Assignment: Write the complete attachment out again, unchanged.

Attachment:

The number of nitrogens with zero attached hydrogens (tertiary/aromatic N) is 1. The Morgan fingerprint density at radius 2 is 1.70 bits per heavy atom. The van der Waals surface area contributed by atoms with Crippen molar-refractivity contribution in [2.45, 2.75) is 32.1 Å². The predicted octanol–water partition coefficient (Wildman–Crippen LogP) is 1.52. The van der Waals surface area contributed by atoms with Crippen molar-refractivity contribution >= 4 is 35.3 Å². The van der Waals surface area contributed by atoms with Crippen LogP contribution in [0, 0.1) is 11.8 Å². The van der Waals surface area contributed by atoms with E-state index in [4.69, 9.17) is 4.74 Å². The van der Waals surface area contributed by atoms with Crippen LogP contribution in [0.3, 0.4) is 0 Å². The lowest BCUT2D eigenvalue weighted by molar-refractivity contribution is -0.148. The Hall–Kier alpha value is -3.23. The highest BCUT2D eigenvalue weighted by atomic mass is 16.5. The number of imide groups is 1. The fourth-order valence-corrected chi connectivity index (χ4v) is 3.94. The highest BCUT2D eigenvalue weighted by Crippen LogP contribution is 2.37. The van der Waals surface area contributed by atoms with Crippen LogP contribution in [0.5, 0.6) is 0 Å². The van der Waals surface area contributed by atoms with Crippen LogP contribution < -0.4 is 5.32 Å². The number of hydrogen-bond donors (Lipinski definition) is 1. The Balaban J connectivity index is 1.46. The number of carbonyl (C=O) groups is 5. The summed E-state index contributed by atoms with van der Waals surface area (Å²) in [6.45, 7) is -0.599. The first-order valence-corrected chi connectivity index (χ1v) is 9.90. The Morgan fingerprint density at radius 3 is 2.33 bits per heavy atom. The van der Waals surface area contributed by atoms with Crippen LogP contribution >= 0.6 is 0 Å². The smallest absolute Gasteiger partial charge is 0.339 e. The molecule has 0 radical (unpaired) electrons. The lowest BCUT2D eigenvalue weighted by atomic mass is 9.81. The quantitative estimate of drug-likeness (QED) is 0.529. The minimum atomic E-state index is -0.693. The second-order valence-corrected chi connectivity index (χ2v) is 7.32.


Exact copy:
The number of nitrogens with zero attached hydrogens (tertiary/aromatic N) is 1. The Morgan fingerprint density at radius 2 is 1.70 bits per heavy atom. The van der Waals surface area contributed by atoms with Crippen molar-refractivity contribution in [2.45, 2.75) is 32.1 Å². The predicted octanol–water partition coefficient (Wildman–Crippen LogP) is 1.52. The van der Waals surface area contributed by atoms with Crippen molar-refractivity contribution >= 4 is 35.3 Å². The van der Waals surface area contributed by atoms with Crippen LogP contribution in [0, 0.1) is 11.8 Å². The van der Waals surface area contributed by atoms with E-state index in [4.69, 9.17) is 4.74 Å². The van der Waals surface area contributed by atoms with Crippen LogP contribution in [0.3, 0.4) is 0 Å². The lowest BCUT2D eigenvalue weighted by molar-refractivity contribution is -0.148. The Hall–Kier alpha value is -3.23. The highest BCUT2D eigenvalue weighted by atomic mass is 16.5. The number of imide groups is 1. The fourth-order valence-corrected chi connectivity index (χ4v) is 3.94. The highest BCUT2D eigenvalue weighted by Crippen LogP contribution is 2.37. The van der Waals surface area contributed by atoms with Crippen LogP contribution in [0.5, 0.6) is 0 Å². The van der Waals surface area contributed by atoms with Crippen LogP contribution < -0.4 is 5.32 Å². The number of hydrogen-bond donors (Lipinski definition) is 1. The Balaban J connectivity index is 1.46. The number of carbonyl (C=O) groups is 5. The summed E-state index contributed by atoms with van der Waals surface area (Å²) in [6.45, 7) is -0.599. The first-order valence-corrected chi connectivity index (χ1v) is 9.90. The Morgan fingerprint density at radius 3 is 2.33 bits per heavy atom. The van der Waals surface area contributed by atoms with Crippen LogP contribution >= 0.6 is 0 Å². The smallest absolute Gasteiger partial charge is 0.339 e. The molecule has 0 radical (unpaired) electrons. The lowest BCUT2D eigenvalue weighted by atomic mass is 9.81. The quantitative estimate of drug-likeness (QED) is 0.529. The minimum atomic E-state index is -0.693. The second-order valence-corrected chi connectivity index (χ2v) is 7.32.